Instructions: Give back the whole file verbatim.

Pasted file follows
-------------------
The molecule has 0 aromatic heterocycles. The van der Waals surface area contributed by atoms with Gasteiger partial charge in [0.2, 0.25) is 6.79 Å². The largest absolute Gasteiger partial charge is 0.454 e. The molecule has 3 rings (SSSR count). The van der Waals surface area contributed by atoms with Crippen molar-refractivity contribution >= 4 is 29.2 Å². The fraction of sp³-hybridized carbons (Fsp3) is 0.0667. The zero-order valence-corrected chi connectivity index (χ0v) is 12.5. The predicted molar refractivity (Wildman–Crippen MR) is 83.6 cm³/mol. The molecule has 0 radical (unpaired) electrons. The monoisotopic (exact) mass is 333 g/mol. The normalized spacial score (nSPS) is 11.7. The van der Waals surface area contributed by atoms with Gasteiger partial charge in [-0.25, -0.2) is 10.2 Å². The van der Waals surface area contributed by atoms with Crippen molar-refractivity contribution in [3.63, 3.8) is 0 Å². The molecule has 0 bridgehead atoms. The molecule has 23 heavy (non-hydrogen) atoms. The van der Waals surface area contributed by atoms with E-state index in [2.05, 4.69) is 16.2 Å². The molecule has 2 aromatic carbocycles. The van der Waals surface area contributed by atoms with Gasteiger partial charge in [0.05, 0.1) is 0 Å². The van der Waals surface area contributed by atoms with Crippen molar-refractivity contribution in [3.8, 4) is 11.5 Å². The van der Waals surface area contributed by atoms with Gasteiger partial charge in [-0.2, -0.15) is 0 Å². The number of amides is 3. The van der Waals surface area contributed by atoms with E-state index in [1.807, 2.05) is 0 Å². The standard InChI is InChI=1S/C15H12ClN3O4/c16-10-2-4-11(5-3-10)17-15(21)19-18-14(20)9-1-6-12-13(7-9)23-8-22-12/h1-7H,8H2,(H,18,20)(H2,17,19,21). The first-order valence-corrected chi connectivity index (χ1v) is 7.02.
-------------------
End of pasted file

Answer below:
The molecule has 0 aromatic heterocycles. The van der Waals surface area contributed by atoms with Gasteiger partial charge in [0.2, 0.25) is 6.79 Å². The largest absolute Gasteiger partial charge is 0.454 e. The molecule has 3 rings (SSSR count). The van der Waals surface area contributed by atoms with Crippen molar-refractivity contribution >= 4 is 29.2 Å². The fraction of sp³-hybridized carbons (Fsp3) is 0.0667. The zero-order valence-corrected chi connectivity index (χ0v) is 12.5. The predicted molar refractivity (Wildman–Crippen MR) is 83.6 cm³/mol. The molecule has 0 radical (unpaired) electrons. The monoisotopic (exact) mass is 333 g/mol. The normalized spacial score (nSPS) is 11.7. The van der Waals surface area contributed by atoms with Gasteiger partial charge in [-0.25, -0.2) is 10.2 Å². The van der Waals surface area contributed by atoms with Crippen molar-refractivity contribution in [3.63, 3.8) is 0 Å². The molecule has 0 bridgehead atoms. The molecule has 23 heavy (non-hydrogen) atoms. The van der Waals surface area contributed by atoms with E-state index in [2.05, 4.69) is 16.2 Å². The molecule has 2 aromatic carbocycles. The van der Waals surface area contributed by atoms with Gasteiger partial charge in [0.05, 0.1) is 0 Å². The van der Waals surface area contributed by atoms with Crippen molar-refractivity contribution in [3.8, 4) is 11.5 Å². The van der Waals surface area contributed by atoms with Gasteiger partial charge in [-0.2, -0.15) is 0 Å². The number of amides is 3. The van der Waals surface area contributed by atoms with E-state index in [1.807, 2.05) is 0 Å². The standard InChI is InChI=1S/C15H12ClN3O4/c16-10-2-4-11(5-3-10)17-15(21)19-18-14(20)9-1-6-12-13(7-9)23-8-22-12/h1-7H,8H2,(H,18,20)(H2,17,19,21). The first-order valence-corrected chi connectivity index (χ1v) is 7.02.